A real-life example of a PAYE audit handled badly

May 13, 2013 2013


Client confidentiality prevents us from sharing most things with others, especially on t'internet. However, we came across a blog posting by a charity the other day moaning about their experience of a PAYE audit by HMRC which we felt compelled to reply to and which we thought would be a good blog topic of our own.

The charity's blog can be found here which we thought was a highly honest account and one which many organisations would have shied away from giving publicly as it is not human nature to openly admit mistakes.

To quote the charity, it cost them £39,000 in out-of pocket costs to rectify things internally and with HMRC and another £15,000 to £25,000 in director's time costs in dealing with the audit and negotiations with HMRC which lasted for over 2 years. That's a heck of a cost and wasted time to any business, not least a not-for-profit organisation which will need all the financial help they can get.

The charity have listed a number of learning points they have taken from this experience but, in our view, there are more fundamental points of note here for other businesses to take heed of.

1) Poor record keeping is NEVER helpful - and there's no excuse for it

HMRC officers are like kids in a sweetie shop when they come to do an audit and the records are poor or non existent. Basically this gives them carte blanche to a) assume taxable payments have been made and b) to think of a random (usually way too excessive) number in assessing the extra tax/NI due by the business for non compliance with the PAYE rules and it is very difficult to recover from this without any form of proof or evidence.. The charity clearly fell into this trap hook, line and sinker in a number of the issues HMRC identified but you have to ask yourself WHY a charity of all organisations, did not keep sufficient paperwork to account for every single penny being spent ?!

2) It IS possible to fight back against HMRC - and win !

We have commented many times before that HMRC are not always right and can be extremely wrong when suggesting something is taxable in the context of a PAYE audit. It really frustrates us that there are employers out there like this charity who end up paying a sizeable settlement to HMRC where there is a huge question mark around the legality of the assessments made, Many of HMRC's technical views in the charity's case seem to us to be dubious at the very least based on the limited information available. The charity should have had proper representation from someone like Optimum PAYE during these discussions and fought back. Sadly, like many employers, the charity didn't seem to be getting the right kind of advice from their advisors on this and probably ended up paying far too much to HMRC.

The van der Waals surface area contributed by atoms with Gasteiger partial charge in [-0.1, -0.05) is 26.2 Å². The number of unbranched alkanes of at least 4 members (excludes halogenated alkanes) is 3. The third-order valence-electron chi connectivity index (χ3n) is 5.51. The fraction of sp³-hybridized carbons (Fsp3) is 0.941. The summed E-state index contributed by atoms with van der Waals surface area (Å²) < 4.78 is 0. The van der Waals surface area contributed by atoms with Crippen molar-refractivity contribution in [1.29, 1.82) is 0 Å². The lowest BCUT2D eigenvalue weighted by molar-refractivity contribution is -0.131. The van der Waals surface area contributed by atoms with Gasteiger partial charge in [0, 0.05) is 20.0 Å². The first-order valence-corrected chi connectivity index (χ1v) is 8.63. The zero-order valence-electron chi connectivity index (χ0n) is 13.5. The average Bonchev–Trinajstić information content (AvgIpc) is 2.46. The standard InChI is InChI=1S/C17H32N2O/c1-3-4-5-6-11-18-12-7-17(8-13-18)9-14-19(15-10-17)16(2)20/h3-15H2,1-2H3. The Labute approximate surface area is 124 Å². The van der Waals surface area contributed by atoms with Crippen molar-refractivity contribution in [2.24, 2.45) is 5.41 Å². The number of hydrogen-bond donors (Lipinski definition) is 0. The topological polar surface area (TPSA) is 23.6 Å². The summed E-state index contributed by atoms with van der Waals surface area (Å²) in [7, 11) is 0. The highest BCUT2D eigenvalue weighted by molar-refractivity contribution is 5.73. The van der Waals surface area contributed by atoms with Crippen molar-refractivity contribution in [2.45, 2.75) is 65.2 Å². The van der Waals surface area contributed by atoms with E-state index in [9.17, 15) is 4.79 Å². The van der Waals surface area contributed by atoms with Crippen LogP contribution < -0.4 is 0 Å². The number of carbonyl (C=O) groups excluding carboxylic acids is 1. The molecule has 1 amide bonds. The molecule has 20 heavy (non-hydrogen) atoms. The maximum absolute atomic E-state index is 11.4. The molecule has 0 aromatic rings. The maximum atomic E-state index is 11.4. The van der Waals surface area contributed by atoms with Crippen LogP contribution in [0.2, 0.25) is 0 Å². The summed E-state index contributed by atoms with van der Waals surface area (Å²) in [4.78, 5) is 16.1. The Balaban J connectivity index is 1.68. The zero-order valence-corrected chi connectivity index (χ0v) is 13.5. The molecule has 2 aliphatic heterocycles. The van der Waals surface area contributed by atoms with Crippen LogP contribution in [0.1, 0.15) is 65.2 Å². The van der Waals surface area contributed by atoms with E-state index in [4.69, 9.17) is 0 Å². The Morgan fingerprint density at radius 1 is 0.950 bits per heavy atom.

3) Employers, stop being naive !!

This charity, like so many other businesses, clearly thought that tax laws are all about common sense when deciding how to treat staff payments. They really need to get with the programme, otherwise HMRC are going to continue having a field day when doing PAYE audits. Employers really need to grasp that:

a) Common sense doesn't really come into play in many areas of PAYE and employment taxes. The legislation is over complicated and seldom sensible but it is what it is.

b) As we have said before, if something sounds to good to be true then it usually is. Did the charity here REALLY believe that taking cash out of a business to offset personal mortgage costs could REALLY be a free tax "wheeze"  ??

c) Know the rules ! Or, know someone who knows the rules and can keep you right. Working in the dark, i.e. in ignorance of the many wonderful rules we have in the world of staff payments, is complete madness and a recipe for disaster as this charity found out to their cost.

4) Not-for-profits and public sector bodies are as fair game as any corporate ! No special treatment from HMRC just because of the sector you are in. And quite right too. In our experience, the not-for-profit sector has just as many non compliant businesses as the corporate world, and often much more in reality.


We hope this blog hasn't turned into a rant, it is hard not to get on one's soapbox about these things, but we thought this would be worth sharing to demonstrate how failing to address PAYE properly can be costly for any business, no matter what shape or size it is.

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